Biomechanical changes in the gastrocnemius medius–Achilles tendon complex in people with hypermobility spectrum disorders: A cross-sectional compression sonoelastography study

Najla Alsiri, Shea Palmer

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    Abstract

    Objective: This study aimed to assess the biomechanical impact of Hypermobility Spectrum Disorders (HSD) on the elasticity of the gastrocnemius medius-Achilles tendon (GM-AT) complex. Methods: Using a cross-sectional design, the GM-AT complex elasticity was compared using sonoelastography (SEG) in an HSD group and healthy controls during rest and maximal isometric plantar flexion contraction. Results: The HSD group comprised 28 patients (26 women); mean ± SD age 28.7 ± 8.4 years, compared to 28 controls (26 women); 31.5 ± 8.7 years. During rest, greater elasticity was identified in HSD relative to controls at the GM-AT musculotendinous junction (strain ratio 2.05 ± 1.31 vs. 1.48 ± 0.49), mid-AT (3.60 ± 1.97 vs. 2.66 ± 1.00), and distal AT (4.57 ± 2.69 vs. 3.22 ± 1.94) (all p < 0.05). During contraction, no significant differences were found between groups at the GM-AT musculotendinous junction (3.40 ± 2.16 vs. 2.62 ± 1.07), mid AT (10.75 ± 5.29 vs. 8.49 ± 3.53), or distal AT (8.55 ± 5.39 vs. 8.83 ± 3.51) (all p > 0.05). No significant differences were found between groups in the GM strain ratio during rest (4.05 ± 1.43 vs. 3.62 ± 0.78), or contraction (4.23 ± 1.29 vs. 4.19 ± 1.31). Exploratory Receiver Operator Characteristics curve analysis suggested low sensitivity and specificity of the strain ratio for the diagnosis of HSD. Conclusion: People with HSD have greater GM-AT complex elasticity. Although statistically significant group differences were identified, further research is required to establish the diagnostic, clinical, and research utility of strain ratio measurements.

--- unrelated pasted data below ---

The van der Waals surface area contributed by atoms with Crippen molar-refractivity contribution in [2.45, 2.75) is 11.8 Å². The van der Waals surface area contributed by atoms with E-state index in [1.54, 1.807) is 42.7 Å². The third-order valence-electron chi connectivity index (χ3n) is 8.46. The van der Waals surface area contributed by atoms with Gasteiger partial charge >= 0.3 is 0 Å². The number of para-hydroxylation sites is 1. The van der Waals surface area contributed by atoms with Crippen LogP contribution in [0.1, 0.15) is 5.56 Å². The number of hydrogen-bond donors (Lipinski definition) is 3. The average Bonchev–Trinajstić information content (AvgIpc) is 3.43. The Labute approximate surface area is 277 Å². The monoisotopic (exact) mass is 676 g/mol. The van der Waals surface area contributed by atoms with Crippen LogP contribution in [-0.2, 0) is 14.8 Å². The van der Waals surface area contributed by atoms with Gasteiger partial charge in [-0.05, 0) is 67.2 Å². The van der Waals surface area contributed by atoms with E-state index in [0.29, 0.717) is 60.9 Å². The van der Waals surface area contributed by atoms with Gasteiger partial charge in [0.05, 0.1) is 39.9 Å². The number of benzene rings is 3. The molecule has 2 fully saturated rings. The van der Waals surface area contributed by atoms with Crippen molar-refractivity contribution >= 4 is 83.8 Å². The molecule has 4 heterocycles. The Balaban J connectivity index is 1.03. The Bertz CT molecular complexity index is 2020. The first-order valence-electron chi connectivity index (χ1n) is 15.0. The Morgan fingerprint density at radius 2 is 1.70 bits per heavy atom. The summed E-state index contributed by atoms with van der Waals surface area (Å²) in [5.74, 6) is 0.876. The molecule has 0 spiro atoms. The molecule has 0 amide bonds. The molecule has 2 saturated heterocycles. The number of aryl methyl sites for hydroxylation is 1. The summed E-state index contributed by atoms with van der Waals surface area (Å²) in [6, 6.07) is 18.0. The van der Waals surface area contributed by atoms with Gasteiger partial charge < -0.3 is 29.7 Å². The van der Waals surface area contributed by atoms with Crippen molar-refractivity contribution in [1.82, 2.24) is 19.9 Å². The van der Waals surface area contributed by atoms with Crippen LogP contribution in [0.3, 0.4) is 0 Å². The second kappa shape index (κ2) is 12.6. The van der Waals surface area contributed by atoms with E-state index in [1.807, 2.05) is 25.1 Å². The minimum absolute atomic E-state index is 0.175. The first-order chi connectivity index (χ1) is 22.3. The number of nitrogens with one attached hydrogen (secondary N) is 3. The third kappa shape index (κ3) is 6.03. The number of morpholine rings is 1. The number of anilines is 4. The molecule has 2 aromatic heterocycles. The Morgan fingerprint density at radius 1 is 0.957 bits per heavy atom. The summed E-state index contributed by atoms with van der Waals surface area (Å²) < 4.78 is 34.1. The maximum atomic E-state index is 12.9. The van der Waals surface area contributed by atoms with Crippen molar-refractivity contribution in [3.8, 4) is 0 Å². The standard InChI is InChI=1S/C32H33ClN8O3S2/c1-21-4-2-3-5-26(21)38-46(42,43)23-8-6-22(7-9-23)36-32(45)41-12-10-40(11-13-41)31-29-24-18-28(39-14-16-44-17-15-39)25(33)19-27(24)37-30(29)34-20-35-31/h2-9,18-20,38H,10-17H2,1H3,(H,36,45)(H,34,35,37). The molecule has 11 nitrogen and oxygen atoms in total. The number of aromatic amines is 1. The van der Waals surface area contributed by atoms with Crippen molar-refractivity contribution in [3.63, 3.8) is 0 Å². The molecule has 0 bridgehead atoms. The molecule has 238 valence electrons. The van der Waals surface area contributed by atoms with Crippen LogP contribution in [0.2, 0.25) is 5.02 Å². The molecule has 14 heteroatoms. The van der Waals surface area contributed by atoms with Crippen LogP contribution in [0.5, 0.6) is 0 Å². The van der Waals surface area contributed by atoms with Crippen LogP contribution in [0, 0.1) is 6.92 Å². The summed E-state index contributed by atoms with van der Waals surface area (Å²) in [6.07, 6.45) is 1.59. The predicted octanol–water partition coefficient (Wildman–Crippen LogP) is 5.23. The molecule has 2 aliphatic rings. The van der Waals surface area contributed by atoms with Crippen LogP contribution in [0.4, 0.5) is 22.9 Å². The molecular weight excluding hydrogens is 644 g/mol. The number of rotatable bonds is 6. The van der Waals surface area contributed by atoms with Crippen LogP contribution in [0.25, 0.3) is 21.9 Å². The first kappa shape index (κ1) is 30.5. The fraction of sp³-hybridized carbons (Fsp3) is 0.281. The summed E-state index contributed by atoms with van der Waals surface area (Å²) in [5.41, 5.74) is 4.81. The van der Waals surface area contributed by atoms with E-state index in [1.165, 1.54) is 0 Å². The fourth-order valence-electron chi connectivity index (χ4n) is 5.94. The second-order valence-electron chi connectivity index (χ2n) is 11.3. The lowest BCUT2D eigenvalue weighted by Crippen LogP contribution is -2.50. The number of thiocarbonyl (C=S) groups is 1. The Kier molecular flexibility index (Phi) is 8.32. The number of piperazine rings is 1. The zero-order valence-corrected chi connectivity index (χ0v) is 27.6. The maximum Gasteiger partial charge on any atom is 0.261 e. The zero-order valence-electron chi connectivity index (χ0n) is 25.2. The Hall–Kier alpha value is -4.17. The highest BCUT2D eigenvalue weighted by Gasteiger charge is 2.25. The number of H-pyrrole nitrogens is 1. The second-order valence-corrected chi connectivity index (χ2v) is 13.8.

Original languageEnglish
    Article number1062808
    Number of pages10
    JournalFrontiers in Medicine
    Volume10
    Early online date19 Jan 2023
    DOIs
    Publication statusPublished - 19 Jan 2023

    Bibliographical note

    This is an open-access article distributed under the terms of the Creative Commons Attribution License (CC BY). The use, distribution or reproduction in other forums is permitted, provided the original author(s) and the copyright owner(s) are credited and that the original publication in this journal is cited, in accordance with accepted academic practice. No use, distribution or reproduction is permitted which does not comply with these terms.

    Funder

    Kuwait Foundation for the Advancements of Sciences (KFAS) (PR19-13NP-01).

    Keywords

    • connective tissue
    • hypermobility
    • Ehlers-Danlos
    • soft
    • ultrasound
    • sonoelastography

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